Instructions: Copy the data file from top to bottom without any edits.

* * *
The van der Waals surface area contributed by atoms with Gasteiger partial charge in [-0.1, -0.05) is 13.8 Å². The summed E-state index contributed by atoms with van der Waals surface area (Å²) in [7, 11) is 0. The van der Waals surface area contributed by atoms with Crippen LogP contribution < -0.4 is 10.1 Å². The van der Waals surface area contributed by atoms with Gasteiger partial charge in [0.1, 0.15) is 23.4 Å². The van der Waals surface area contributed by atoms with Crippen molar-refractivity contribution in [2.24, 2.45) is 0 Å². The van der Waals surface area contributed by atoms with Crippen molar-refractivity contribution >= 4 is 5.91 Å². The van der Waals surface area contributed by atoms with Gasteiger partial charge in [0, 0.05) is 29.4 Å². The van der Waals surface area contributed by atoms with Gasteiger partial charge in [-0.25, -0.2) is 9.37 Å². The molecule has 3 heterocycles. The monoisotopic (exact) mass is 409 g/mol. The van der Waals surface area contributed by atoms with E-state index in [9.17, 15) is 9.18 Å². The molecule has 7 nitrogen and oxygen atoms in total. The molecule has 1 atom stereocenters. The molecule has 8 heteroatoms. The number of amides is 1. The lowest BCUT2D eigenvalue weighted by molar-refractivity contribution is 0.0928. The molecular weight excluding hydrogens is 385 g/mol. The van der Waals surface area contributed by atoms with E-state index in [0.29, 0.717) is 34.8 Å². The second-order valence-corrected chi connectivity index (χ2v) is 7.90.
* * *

The van der Waals surface area contributed by atoms with Gasteiger partial charge in [-0.1, -0.05) is 13.8 Å². The summed E-state index contributed by atoms with van der Waals surface area (Å²) in [7, 11) is 0. The van der Waals surface area contributed by atoms with Crippen LogP contribution < -0.4 is 10.1 Å². The van der Waals surface area contributed by atoms with Gasteiger partial charge in [0.1, 0.15) is 23.4 Å². The van der Waals surface area contributed by atoms with Crippen molar-refractivity contribution in [2.24, 2.45) is 0 Å². The van der Waals surface area contributed by atoms with Crippen molar-refractivity contribution >= 4 is 5.91 Å². The van der Waals surface area contributed by atoms with Gasteiger partial charge in [0, 0.05) is 29.4 Å². The van der Waals surface area contributed by atoms with Gasteiger partial charge in [-0.25, -0.2) is 9.37 Å². The molecule has 3 heterocycles. The monoisotopic (exact) mass is 409 g/mol. The van der Waals surface area contributed by atoms with E-state index in [9.17, 15) is 9.18 Å². The molecule has 7 nitrogen and oxygen atoms in total. The molecule has 1 atom stereocenters. The molecule has 8 heteroatoms. The number of amides is 1. The lowest BCUT2D eigenvalue weighted by molar-refractivity contribution is 0.0928. The molecular weight excluding hydrogens is 385 g/mol. The van der Waals surface area contributed by atoms with E-state index in [0.29, 0.717) is 34.8 Å². The second-order valence-corrected chi connectivity index (χ2v) is 7.90.